Hillary Howard: It is 5:12. Making financial gifts to charities usually involves giving cash, securities or other valuables to a group of choice and now there's another way to do good and support your favorite causes while reaping tax benefits.
Dawn Doebler: Thank you, Shawn.
Shawn: So tell us about this giving strategy and how it can help us save on taxes.
Dawn: Well, Shawn, we've spoken before about tax-efficient ways to give to charity, and one of the challenges is that the new tax law increased the standard deduction for married couples filing jointly to 24,000. And as a whole, that's really a good thing, but it does mean that deductions for charitable gifts may have their tax benefits lessened or even eliminated depending on a couple's overall tax situation. But there is a way around this and that is for those who are 70 and a half years or older and require to take minimum distributions from retirement accounts. You can use what's called a Qualified Charitable Distribution or a QCD and a QCD is when you make a distribution from your IRA directly to a qualified charity. And the benefit of this is that you reduce your adjusted gross income or your AGI. In the article, we give some examples of how the numbers work, but basically, if you make the donation using a QCD, the taxable amount from your IRA distribution is reduced by the donation amount, which in turn drops your AGI. You still get a full 24,000 standard deduction, but because you don't pay tax on the amount you gift, you end up owing less money in federal tax. This is really helpful if you have a high income in retirement, for example, if you have pension income and force distributions from an IRA.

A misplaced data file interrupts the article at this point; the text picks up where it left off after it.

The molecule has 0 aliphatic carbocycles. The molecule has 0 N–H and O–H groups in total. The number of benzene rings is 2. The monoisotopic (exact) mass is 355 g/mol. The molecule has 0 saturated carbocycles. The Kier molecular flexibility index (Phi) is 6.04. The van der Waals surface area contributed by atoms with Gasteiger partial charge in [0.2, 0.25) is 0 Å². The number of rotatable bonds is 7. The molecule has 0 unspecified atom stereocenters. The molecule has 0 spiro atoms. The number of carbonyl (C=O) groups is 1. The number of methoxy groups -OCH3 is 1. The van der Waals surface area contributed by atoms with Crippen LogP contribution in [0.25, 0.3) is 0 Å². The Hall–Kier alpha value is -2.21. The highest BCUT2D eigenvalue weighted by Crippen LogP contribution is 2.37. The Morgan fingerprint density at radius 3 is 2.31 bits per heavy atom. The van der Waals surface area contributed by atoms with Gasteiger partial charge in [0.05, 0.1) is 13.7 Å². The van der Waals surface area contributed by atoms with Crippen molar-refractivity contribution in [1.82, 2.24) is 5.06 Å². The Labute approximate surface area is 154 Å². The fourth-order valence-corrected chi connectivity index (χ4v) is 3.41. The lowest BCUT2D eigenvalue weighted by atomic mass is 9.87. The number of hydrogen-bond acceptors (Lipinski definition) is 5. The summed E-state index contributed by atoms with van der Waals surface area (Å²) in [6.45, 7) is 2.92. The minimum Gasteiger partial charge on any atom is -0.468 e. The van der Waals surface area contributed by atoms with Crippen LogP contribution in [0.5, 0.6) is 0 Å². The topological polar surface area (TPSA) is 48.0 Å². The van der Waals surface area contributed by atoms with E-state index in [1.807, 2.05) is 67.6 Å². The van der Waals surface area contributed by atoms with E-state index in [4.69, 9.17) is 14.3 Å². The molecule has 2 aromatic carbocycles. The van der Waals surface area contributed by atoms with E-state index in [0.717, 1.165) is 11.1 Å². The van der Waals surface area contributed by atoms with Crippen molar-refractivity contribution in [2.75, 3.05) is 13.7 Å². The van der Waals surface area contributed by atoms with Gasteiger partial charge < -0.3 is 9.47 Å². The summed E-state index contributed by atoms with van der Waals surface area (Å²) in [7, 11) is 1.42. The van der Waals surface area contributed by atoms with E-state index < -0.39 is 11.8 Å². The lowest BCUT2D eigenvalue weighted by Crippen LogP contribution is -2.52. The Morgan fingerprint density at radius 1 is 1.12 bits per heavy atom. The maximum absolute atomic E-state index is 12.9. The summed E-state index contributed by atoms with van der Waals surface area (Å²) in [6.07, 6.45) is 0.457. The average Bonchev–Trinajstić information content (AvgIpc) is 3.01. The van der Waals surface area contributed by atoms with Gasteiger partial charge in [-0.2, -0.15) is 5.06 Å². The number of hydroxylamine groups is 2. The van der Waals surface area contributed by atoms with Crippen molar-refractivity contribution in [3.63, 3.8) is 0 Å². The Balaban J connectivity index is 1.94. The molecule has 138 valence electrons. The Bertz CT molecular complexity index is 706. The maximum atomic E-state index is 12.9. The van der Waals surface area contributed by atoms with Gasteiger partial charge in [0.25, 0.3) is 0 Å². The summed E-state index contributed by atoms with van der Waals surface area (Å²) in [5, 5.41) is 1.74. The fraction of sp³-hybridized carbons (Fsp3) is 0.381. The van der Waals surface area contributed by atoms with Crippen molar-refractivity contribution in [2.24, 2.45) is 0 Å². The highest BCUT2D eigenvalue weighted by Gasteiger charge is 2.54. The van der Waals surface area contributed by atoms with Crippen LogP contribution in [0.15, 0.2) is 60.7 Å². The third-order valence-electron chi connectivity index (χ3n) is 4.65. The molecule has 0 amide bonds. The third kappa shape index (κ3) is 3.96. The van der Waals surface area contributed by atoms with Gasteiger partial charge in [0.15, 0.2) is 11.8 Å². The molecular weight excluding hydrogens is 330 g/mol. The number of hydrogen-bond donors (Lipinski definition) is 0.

Hillary: How do we give to a charity using this strategy, Dawn?
Dawn: Well, the savings mechanism can become actually even more powerful if you reduce your AGI reduction and moves you into a lower tax bracket so it's really very powerful to do this and the way you do this is that you have to make the distribution directly to the charity, you cannot receive the money initially. And a lot of charities are really established and able to be able to help you through this, you do want to talk to your CPA. It's also important that you take the distribution and gift that to charity by December 31st in order to count for the current tax year and it does sound like it's a little bit more complicated but it's really no more complicated than you giving money or securities to a charity. You want to talk to your CPA because there are special ways that you need to report this on your tax return but it can be a really powerful saving strategy, again, especially for those who have a relatively high income in retirement.
Consider this your training manual to get and stay financially fit for life!